Crews Hill

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Crews Hill
Crews Hill, The land of a thousand garden centres - - 712996.jpg
Image of Crews Hill
Crews Hill is located in Greater London
Crews Hill
Crews Hill
Location within Greater London
Population566 [1][note 1]
OS grid referenceTQ315995
London borough
Ceremonial countyGreater London
Sovereign stateUnited Kingdom
Post townENFIELD
Postcode districtEN2
Dialling code020
UK Parliament
London Assembly
List of places
51°40′41″N 0°05′49″W / 51.678°N 0.097°W / 51.678; -0.097Coordinates: 51°40′41″N 0°05′49″W / 51.678°N 0.097°W / 51.678; -0.097

Crews Hill is an elevated and green-buffered former hamlet of Enfield grown into a small village-size community in the northern outskirts of London centred 12.3 miles (20 km) north of Charing Cross. It forms part of the London Borough of Enfield and economically has many garden centres and plant nurseries. It is the northernmost settlement in the entire county of Greater London. It is in the historic county of Middlesex.


Named from its association with the Crew family, mentioned in local records of the mid-18th century.[2]


The area has one bus service (route 456). Crews Hill is served by Crews Hill railway station with trains to Hertford North, Stevenage, in the north, and Moorgate the south.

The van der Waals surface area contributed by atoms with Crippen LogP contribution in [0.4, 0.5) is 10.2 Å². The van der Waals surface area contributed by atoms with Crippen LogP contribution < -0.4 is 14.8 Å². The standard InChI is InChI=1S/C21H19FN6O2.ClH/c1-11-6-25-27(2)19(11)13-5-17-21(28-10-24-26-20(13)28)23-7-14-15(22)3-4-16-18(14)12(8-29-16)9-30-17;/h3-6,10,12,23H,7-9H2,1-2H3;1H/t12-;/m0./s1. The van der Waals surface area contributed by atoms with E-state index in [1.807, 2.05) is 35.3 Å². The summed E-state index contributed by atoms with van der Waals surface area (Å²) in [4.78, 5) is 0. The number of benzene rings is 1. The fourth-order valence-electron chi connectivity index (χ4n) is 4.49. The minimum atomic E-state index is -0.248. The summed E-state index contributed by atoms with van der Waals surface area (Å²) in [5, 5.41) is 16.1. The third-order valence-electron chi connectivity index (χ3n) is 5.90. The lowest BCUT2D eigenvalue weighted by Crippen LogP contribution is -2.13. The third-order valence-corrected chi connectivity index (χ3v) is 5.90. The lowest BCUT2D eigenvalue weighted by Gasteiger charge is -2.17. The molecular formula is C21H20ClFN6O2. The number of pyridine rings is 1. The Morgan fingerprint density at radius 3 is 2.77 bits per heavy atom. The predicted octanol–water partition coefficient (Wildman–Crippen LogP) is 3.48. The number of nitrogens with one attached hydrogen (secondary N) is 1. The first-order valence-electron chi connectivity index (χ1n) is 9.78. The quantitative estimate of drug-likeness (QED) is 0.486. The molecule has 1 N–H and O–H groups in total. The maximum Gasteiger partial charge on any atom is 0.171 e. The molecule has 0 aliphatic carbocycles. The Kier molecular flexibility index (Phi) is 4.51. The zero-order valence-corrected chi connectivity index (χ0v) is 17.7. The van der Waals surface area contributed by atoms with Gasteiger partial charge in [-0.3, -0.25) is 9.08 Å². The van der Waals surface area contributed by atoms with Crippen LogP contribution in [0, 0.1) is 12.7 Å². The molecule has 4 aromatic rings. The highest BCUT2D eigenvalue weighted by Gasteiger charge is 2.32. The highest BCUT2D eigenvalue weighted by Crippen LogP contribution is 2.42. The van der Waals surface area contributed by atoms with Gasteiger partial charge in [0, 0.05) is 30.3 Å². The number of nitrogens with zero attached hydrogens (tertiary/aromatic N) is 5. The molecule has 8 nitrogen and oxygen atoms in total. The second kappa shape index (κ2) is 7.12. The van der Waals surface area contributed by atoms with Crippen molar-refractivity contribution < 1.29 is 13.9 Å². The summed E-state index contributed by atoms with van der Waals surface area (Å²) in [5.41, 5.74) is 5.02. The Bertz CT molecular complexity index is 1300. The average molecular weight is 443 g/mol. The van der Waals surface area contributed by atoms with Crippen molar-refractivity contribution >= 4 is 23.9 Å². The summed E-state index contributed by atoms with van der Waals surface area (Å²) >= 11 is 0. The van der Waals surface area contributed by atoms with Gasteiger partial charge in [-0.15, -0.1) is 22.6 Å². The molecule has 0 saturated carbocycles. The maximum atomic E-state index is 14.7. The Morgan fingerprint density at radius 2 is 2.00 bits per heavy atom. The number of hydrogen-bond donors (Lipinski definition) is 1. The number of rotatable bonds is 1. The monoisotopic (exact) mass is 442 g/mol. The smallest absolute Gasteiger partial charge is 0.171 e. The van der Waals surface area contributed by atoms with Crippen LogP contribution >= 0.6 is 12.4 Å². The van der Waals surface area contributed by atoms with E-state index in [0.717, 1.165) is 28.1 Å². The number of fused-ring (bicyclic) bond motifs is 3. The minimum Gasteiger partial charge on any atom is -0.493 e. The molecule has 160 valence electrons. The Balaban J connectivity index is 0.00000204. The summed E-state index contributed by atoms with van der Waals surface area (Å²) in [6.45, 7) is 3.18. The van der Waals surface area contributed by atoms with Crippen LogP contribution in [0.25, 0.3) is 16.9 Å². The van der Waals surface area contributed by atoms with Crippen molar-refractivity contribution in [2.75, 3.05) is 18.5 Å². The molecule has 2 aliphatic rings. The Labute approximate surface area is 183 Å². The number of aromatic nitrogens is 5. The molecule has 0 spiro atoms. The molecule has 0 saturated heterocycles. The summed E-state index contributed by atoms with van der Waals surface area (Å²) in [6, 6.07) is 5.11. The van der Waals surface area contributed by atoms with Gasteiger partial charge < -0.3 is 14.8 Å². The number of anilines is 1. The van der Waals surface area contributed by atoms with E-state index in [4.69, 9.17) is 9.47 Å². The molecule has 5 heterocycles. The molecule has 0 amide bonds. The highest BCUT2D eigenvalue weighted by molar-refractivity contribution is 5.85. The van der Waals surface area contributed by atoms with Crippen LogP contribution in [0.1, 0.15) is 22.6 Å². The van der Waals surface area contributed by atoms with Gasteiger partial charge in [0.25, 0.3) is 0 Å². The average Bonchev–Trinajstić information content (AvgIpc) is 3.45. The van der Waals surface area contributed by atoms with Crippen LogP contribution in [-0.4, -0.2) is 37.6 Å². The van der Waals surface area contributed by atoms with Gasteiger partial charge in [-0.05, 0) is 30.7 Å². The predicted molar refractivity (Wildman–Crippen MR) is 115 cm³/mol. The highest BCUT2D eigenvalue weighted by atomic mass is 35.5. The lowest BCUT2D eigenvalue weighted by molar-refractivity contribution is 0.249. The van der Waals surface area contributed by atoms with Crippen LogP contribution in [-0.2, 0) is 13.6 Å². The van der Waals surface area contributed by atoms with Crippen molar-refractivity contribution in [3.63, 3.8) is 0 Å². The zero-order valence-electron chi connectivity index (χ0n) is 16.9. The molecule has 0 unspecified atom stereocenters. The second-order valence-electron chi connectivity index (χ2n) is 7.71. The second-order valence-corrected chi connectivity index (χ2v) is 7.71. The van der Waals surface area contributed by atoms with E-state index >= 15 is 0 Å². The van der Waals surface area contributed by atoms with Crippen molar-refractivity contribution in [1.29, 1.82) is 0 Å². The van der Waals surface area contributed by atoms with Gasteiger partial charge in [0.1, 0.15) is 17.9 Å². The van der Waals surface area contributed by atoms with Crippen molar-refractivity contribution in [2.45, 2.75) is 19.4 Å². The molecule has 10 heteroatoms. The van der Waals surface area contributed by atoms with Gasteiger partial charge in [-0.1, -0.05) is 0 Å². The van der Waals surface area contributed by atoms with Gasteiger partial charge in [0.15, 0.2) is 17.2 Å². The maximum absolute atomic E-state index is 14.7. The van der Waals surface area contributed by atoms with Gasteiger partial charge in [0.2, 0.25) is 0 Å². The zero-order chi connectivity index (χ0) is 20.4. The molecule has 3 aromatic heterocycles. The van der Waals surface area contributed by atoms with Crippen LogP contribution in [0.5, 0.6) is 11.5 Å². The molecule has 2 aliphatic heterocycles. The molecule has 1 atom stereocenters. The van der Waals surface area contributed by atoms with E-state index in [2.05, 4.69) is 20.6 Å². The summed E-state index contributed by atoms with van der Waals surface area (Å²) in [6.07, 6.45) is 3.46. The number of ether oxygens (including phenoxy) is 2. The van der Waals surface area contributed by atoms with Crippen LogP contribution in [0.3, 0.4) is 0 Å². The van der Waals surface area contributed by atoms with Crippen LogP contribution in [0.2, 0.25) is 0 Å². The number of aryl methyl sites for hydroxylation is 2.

Crews Hill is part of the large Chase ward, which also covers Botany Bay, Clay Hill and Bulls Cross. The 2011 census showed that 77% of the ward's population was white (64% British, 11% Other, 2% Irish). 5% was Black African and 3% Black Caribbean.[3]

Places of interest[edit]

Nearby, there is Crews Hill Golf Course, which dates from 1916. John White, the Tottenham Hotspur and Scotland national football team player, was killed by lightning while sheltering under a tree at the golf course on 21 July 1964.

On Whitewebbs Lane there is the Whitewebbs Museum of Transport.

Further up the road is Whitewebbs Park. This is a country park and includes the Enfield Municipal Golf Course.

Crews Hill originally had a large area of glasshouse production, to serve the nearby London market with cut flowers, pot plants and vegetables. As this became less economic, these sites transformed into a number of garden centres and retail nurseries. Describing the horticultural output of Crews Hill, journalist Ian Jack wrote: "The greenhouses at Crews Hill ('Britain's horticultural mile') used to supply London with flowers and salads. Then came garden centres. Now there are warehouses filled with flowers, chilled at a permanent 7C, the same temperature that has kept them fresh in the six-hour lorry and rail journey through the tunnel from the auctions in Holland."[4]

Turkey Brook flows through Crews Hill.


  1. ^ "Neighbourhood Statistics 2011". Office for National Statistics. 31 January 2013. Retrieved 30 July 2015.
  2. ^ Mills A. D. Oxford Dictionary of London Place Names (2001) p59 ISBN 0-19-860957-4 Retrieved 30 October 2008
  3. ^[bare URL]
  4. ^ Jack, Ian (16 February 2008). "How roses got caught between the supermarkets and the greens". Retrieved 28 March 2014.


  1. ^ Figures shown are for 2011. Please note the population derived from adding Area: E00007030 (Output Area) and Area: E00007032 (Output Area), the latter of which also includes part of Clay Hill

External links[edit]